Today, a very different question gets popped at Virginia polls: “Can I see some ID?”
Howell puts that seemingly innocuous, modern-day query in the same league as the overtly racist old one. He and other Democrats spent this week warning that a Republican-led push for stricter voter identification rules — in Virginia’s General Assembly and around the country — is a thinly veiled effort to suppress the minority vote.
Republicans in Virginia and elsewhere have advocated “voter integrity” bills that would impose stricter ID standards on voters. No fewer than 17 of them have been proposed in Richmond this General Assembly session.
At a rally on Capitol Square last week, former NAACP director Benjamin Chavis accused Republicans of trying to “lynch democracy.” Richmond Mayor Dwight C. Jones (D) said the GOP push was all because “there’s a brother in the White House.”
“The people who cast the votes don’t decide elections; the people who count the votes do,” Del. Scott A. Surovell (D-Fairfax) — who said his Jewish grandmother was made to pay poll taxes in Virginia — declared on the House floor shortly before members approved a bill to ban the media and some others from observing the counting of provisional ballots. “You know who said that? Joseph Stalin.”
Republican lawmakers contend that the measures are needed to combat voter fraud and ensure the integrity of the voting system. They note that Virginia’s notorious discrimination at the polls was perpetrated in an era when Democrats had a monopoly on political power. They also point out that Gov. Robert F. McDonnell (R) has pushed to extend voting rights to felons who have served their sentences.
Some of the bills are aimed at ending a provision that allows people to vote without identification as long as they sign an affidavit swearing that they are who they claim to be. One of the main bills Democrats object to ends that provision but expands the forms of identification acceptable at the polls to include such things as current utility bills and paychecks.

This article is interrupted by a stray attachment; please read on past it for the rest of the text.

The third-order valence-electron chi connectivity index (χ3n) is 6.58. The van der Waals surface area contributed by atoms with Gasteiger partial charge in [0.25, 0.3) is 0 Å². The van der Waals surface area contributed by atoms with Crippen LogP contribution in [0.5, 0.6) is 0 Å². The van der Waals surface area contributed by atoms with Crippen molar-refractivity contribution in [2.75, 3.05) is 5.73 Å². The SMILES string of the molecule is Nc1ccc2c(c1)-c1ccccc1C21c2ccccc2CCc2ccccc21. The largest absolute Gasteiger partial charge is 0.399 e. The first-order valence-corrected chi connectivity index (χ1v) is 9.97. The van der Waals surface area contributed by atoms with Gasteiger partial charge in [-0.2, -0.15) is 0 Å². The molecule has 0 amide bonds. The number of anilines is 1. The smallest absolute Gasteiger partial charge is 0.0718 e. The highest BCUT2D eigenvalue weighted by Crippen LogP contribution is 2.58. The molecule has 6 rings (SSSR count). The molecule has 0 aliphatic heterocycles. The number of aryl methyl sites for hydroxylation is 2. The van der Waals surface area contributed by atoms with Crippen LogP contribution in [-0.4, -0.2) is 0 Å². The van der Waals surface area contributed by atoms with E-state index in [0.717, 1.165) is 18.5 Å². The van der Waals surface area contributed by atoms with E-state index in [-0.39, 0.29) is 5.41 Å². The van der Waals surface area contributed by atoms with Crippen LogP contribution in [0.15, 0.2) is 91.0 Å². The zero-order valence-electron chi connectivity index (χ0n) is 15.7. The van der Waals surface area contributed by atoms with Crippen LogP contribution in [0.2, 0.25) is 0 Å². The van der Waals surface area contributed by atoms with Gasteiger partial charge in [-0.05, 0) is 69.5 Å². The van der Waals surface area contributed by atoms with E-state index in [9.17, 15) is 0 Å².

“I broaden the kind of ID,” said Sen. Stephen H. Martin (R-Chesterfield). “These puzzling arguments that they’ve been bringing in front of me — I will tell you that one lady came into committee and actually said . . . that we’re targeting blacks because they’re more likely to forget [their identification]. I didn’t even respond.
“I’m not going to run around being defensive about it and try to prove to somebody that I’m not a racist. I’m simply going to make good law. And it makes good law to ensure the integrity of the electoral process.”
Voter identification has become a bitterly contentious issue across the country in recent years, even as researchers question whether voter impersonation is a widespread problem. Voter ID laws were passed in eight states last year. The Justice Department blocked South Carolina’s new voter ID law in December, arguing that it was discriminatory because minority voters are nearly 20 percent more likely to lack state-issued photo ID. South Carolina, like Virginia, is one of a number of states required to seek federal “pre-clearance” on voting changes under the 1965 Voting Rights Act.